Sunday, December 16, 2012
“The angel said to them, ‘. . . I bring you good news that will cause great joy for all the people’” -- Luke 2:10.
Christmas is about even more than the wondrous nativity scene. Some key details in the accounts of Jesus’ birth highlight God’s desire that His salvation “be known on earth . . . among all nations” (Psalm 67:2).
For starters, an angel said “all the people” to shepherds in fields near Bethlehem. That night, the angel could have said, “I bring you good news that will cause great joy.” When he added “for all the people,” he anticipated two thousand years of world evangelism efforts.
Following the nativity scene, Luke’s gospel describes Jesus’ presentation in the Temple. Taking six-week-old Jesus in his arms, the elderly Simeon prayed over Him using Old Testament phrases: “My eyes have seen your salvation, which you have prepared in the sight of all nations: a light for revelation to the Gentiles” (Luke 2:30-32, with wording from places like Isaiah 49:6, 52:10 and Psalm 98:2-3). Simeon’s expressions of joy at seeing the infant Messiah underscore God’s heart for world missions.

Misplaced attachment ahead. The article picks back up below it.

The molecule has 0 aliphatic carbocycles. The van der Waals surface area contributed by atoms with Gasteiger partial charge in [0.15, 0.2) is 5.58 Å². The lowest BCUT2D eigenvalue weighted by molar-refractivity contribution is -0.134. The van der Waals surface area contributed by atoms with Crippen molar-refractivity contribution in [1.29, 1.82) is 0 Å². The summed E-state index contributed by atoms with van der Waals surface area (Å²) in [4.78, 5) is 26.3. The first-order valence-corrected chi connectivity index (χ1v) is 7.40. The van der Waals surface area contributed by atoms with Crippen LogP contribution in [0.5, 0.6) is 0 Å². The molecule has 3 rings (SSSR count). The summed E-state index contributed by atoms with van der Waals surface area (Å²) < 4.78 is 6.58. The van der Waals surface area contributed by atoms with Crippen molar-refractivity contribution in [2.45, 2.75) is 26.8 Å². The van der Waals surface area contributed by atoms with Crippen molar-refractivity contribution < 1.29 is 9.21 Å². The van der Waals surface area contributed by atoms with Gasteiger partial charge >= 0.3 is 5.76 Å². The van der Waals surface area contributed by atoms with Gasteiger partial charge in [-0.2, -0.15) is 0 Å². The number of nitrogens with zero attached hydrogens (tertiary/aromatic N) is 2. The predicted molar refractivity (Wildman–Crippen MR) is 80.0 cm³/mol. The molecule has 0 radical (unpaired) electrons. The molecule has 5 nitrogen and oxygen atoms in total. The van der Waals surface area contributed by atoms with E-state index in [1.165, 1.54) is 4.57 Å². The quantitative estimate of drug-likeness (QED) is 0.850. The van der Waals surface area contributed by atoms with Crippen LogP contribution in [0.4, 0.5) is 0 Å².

As for Matthew’s account of Jesus’ birth, the genealogy in chapter one lists two women, Ruth and Rahab. Having two women in the genealogy might be unexpected since the other names in the list are of males. However, what is startling about the two female names is that both women were Gentile.
Matthew’s gospel was likely originally written to show Jews that Jesus was the fulfillment of Old Testament prophecies. For what reason would Matthew insert the names of Gentile women -- including one of dubious character -- in the Messiah’s genealogy? Did the Holy Spirit intend for this most-Jewish of the gospels to strongly emphasize that Jesus was to be the Messiah for all peoples?
Some Christians seem uncomfortable having a hated Moabite and a Jericho prostitute as Jesus’ ancestors. It has therefore been argued that both women were really Jewish and that the Rahab of this list is not the one we encounter in Joshua 2. Of course, if the two women had been Jewish, and it was a different Rahab, there would be little reason to put them in an all-male list of ancestors.
Matthew is also the Gospel which tells the story of the visit of the Wise Men. In this very Jewish gospel, it was not Jewish VIPs who showed up to pay homage to Jesus. The visit of Gentile Wise Men from the East, like that of the names of Ruth and Rahab in the genealogy, signals that Jesus is the Messiah for all peoples.
A concern for world evangelism does not emerge only at the end of Jesus’ earthly life with the giving of the Great Commission. The idea of “all” -- all people, all nations, all the earth -- resounds throughout Jesus’ earthly life, beginning with some details in the Christmas story.